Northern Cheyenne Ledger Art by Fort Robinson Breakout Survivors presents the images of Native warriors—Wild Hog, Porcupine, and Left Hand, as well as possibly Noisy Walker (or Old Man), Old Crow, Blacksmith, and Tangled Hair—as they awaited probable execution in the Dodge City jail in 1879. When Sheriff Bat Masterson provided drawing materials, the men created war books that were coded to avoid confrontation with white authorities and to narrate survival from a Northern Cheyenne point of view. The prisoners used the ledger-art notebooks to maintain their cultural practices during incarceration and as gifts and for barter with whites in the prison where they struggled to survive.
The ledger-art notebooks present evidence of spiritual practice and include images of contemporaneous animals of the region, hunting, courtship, dance, social groupings, and a few war-related scenes. Denise Low and Ramon Powers include biographical materials from the imprisonment and subsequent release, which extend the historical arc of Northern Cheyenne heroes of the Plains Indian Wars into reservation times. Sources include selected ledger drawings, army reports, letters, newspapers, and interviews with some of the Northern Cheyenne men and their descendants. Accounts from a firsthand witness of the drawings and composition of the ledgers themselves give further information about Native perspectives on the conflicted history of the North American West in the nineteenth century and beyond.
This group of artists jailed after the tragedy of the Fort Robinson Breakout have left a legacy of courage and powerful art.
About the Author
Denise Low teaches in the School of Graduate Studies at Baker University. She is a former Kansas poet laureate and former dean of humanities and arts at Haskell Indian Nations University. She is the author of creative works and the memoir The Turtle’s Beating Heart: One Family’s Story of Lenape Survival (Nebraska, 2017). Ramon Powers is the former executive director of the Kansas State Historical Society. He is the coauthor of The Northern Cheyenne Exodus in History and Memory.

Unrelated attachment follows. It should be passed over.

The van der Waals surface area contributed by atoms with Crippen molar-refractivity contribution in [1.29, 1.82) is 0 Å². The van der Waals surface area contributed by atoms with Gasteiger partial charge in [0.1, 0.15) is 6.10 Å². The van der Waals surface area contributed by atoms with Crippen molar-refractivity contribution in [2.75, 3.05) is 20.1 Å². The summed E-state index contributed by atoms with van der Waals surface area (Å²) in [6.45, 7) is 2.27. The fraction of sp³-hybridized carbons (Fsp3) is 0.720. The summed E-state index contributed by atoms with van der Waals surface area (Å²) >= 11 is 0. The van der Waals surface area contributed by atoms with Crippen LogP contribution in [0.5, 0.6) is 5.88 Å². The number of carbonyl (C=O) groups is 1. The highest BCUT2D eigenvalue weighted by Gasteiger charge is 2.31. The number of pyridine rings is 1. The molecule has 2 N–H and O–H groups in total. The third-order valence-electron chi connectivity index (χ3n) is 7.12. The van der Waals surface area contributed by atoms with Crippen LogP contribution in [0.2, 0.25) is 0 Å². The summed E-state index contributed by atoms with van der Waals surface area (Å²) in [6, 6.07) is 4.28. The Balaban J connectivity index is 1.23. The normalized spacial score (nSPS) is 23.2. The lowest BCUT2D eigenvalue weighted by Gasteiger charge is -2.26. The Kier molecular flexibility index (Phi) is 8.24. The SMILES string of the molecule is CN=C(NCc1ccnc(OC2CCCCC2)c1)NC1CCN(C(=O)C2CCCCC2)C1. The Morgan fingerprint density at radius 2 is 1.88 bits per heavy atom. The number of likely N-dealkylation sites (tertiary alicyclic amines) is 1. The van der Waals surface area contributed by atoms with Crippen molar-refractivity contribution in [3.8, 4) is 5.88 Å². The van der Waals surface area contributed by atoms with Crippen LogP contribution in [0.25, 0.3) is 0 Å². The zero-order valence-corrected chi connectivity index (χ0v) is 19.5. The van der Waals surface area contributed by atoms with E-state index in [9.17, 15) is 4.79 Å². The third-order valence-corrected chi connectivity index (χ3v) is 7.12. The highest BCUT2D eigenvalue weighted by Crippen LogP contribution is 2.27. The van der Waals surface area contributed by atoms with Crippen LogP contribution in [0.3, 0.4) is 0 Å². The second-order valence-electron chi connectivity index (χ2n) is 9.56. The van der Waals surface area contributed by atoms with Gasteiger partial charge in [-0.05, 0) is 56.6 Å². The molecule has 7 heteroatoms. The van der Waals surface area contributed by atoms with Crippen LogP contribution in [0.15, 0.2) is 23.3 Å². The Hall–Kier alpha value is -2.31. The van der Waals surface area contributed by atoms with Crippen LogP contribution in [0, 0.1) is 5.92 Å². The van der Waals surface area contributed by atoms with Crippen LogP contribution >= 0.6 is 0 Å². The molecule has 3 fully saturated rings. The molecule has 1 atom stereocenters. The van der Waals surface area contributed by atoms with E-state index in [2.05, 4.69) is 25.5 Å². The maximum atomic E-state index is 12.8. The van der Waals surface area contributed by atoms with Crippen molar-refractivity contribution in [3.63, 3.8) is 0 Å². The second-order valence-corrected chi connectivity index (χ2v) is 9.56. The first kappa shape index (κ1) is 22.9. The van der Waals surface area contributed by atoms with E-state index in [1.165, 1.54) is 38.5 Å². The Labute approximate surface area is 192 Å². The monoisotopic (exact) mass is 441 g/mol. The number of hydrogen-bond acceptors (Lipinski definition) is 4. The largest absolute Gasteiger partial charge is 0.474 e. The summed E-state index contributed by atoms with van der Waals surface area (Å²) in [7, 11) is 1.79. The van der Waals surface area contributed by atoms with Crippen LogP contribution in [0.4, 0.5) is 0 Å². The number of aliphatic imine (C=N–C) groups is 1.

“This book resonates with Indigenous survivance and Northern Cheyenne nationhood, revealing a cultural vitality not erased by settler colonialism in the reservation era. It is an exciting contribution to the field of ledger-art studies. The unique content of the Dodge City drawings constitutes an unusual record of a transitional historical period.”—Brad D. Lookingbill, author of The American Military: A Narrative History
“This is an impeccably researched, beautifully written work, worthy of a prominent place in the literature relating to Northern Cheyenne history and art. This volume is a worthy tribute to Wild Hog, Porcupine, and the others with them who, in the misery of prison, created drawings portraying and reflecting the beauty and supernatural power of the life of the people, the Morning Star People.”—Father Peter J. Powell, editor of In Sun’s Likeness and Power: Cheyenne Accounts of Shield and Tipi Heraldry
“The seven incarcerated Cheyenne men found freedom through their ledger art. These ledger drawings are true expressions of love for their land and home. This is a fascinating book of Cheyenne history and extraordinary ledger art. Each ledger drawing has hidden interpretations as the Cheyenne ledger artists intended.”—Gordon Yellowman, Southern Cheyenne contemporary ledger artist